Q.4. Does your institution still support those who wish to give slide lectures e.g. by providing the equipment (presumably until it can no longer be repaired)? Or has all equipment been removed?

Q.5. How reliant is the future of the existing slide collection on the DACS licence negotiations? and/or what do you predict for the future?

One of the most sobering comments from questionnaire respondents so far:

at a recent library induction a student asked ‘what is a slide?’


Presentation software in the Visual Arts

31 07 2010

Please note that the survey closed on Wednesday 1st September 2010.

Presentation Technology – horses for courses

15 07 2010

The questionnaire has provided some really useful information already (for more about the survey…)

Andrew Worth, Learning Design Advisor at the School of Services Management, Bournemouth University, has given me permission to quote the following:

“…it is really starting to get down to horses for courses, who is the audience, what is the message, and will the tool get in the way of the message.”

Andrew uses PowerPoint for quick and short, or business presentations but he also uses non-linear software such as MindManager (see post about MindManager here…). Andrew mentioned colleagues presenting using stand alone video, podcasts, blogs, wikis, Flickr, Picasa, Google Maps and so on. This echoes data I have received from interviews and other questionnaire respondents.

Moving between live websites and PowerPoint

6 07 2010

Jacqueline Cooke, Research Support Librarian at Goldsmiths, University of London, filled in the online questionnaire last week and made the following comment:

“I often do presentations about web resources, and find crossing between PowerPoint and live websites can be difficult. I would like a smoother way of doing this, maybe of viewing a website from within the presentation software.”

When I checked that I could quote this here, Jacqueline also mentioned that she often uses screenshots of websites as an alternative approach. I was very interested in her suggestion in quotes above because on the occasions I have given presentations this is also a feature that would have been great for me too, and I am sure for many others as well. Clearly it is not that you can’t go from a PowerPoint to the Web, just that in practice this often feels a bit clumsy. I tried searching for a solution, but I don’t think PowerPoint lets you view the website from within the slide itself? I also tried the Office Live PowerPoint, and this didn’t seem to have any extra features.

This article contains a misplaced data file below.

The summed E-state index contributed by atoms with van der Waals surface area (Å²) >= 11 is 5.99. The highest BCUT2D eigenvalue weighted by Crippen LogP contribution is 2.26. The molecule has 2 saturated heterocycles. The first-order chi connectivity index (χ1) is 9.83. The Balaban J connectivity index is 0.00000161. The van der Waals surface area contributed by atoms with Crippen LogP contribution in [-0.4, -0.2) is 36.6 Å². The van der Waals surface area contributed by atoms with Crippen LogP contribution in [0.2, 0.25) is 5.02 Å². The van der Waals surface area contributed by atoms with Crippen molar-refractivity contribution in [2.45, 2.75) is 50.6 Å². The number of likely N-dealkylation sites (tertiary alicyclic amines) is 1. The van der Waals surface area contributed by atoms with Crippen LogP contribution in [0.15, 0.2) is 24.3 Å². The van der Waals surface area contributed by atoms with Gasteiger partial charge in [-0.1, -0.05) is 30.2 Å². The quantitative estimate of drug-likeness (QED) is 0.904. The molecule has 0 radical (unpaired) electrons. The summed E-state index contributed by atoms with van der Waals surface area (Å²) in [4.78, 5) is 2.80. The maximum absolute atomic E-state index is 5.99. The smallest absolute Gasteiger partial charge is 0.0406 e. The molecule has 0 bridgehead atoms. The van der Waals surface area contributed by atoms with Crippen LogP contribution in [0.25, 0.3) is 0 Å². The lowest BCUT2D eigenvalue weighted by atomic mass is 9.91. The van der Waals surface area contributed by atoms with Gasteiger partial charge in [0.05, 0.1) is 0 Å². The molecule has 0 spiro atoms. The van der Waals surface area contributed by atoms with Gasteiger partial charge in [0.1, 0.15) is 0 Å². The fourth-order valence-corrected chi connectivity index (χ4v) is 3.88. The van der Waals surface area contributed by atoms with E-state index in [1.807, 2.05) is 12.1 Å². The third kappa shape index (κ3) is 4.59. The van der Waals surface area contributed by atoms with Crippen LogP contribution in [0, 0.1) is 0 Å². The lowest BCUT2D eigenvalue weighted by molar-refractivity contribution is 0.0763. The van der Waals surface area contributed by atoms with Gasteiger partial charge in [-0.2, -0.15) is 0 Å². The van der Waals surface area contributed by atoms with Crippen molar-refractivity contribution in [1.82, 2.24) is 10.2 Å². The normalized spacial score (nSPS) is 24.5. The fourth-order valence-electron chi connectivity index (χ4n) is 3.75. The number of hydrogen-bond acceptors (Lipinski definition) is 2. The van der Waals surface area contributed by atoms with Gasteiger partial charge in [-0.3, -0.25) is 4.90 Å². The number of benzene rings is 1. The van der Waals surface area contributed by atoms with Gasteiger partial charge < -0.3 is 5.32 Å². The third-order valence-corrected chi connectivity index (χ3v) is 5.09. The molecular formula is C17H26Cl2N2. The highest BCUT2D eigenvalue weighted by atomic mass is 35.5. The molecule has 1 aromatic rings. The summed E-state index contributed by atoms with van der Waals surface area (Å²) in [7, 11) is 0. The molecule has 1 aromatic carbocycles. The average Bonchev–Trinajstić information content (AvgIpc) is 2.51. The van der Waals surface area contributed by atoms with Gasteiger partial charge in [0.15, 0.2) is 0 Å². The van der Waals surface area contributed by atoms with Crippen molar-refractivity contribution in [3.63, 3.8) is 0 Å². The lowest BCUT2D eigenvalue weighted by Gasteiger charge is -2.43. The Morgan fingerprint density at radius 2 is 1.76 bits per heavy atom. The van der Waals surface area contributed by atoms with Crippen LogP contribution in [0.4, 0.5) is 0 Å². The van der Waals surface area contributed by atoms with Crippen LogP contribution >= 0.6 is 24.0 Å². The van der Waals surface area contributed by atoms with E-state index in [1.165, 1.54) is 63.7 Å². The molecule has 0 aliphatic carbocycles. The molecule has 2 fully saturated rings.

Research approach for questionnaire/survey

23 06 2010

After discussion with my colleagues I have decided to avoid the mass email with apologies for cross postings approach. I am going to very specifically target the questionnaire/survey to as many of my contacts as possible. I am aware this will take a lot longer from my end, but I hope that it will result in a higher response rate.

Visual presentation technology survey

16 06 2010

This questionnaire will help provide information to be shared with the visual arts community as part of this research project. The questionnaire should take approximately 7 minutes to complete depending on whether you answer 12 or all 15 questions.

The specific research area is image presentation software and how resources can be better adapted to existing pedagogic practice. I would like to hear from all those who use, support others use of, or would like to use, presentation technology in their current role, particularly to present or teach about images or the visual arts, including: academic staff, support staff, librarians, information managers, slide librarians, visual resource curators, museums and gallery staff, and IT staff.

Any data received will be treated as anonymous and held confidentially. Further details and a copy of the final report are available on request (see the end of the survey for details).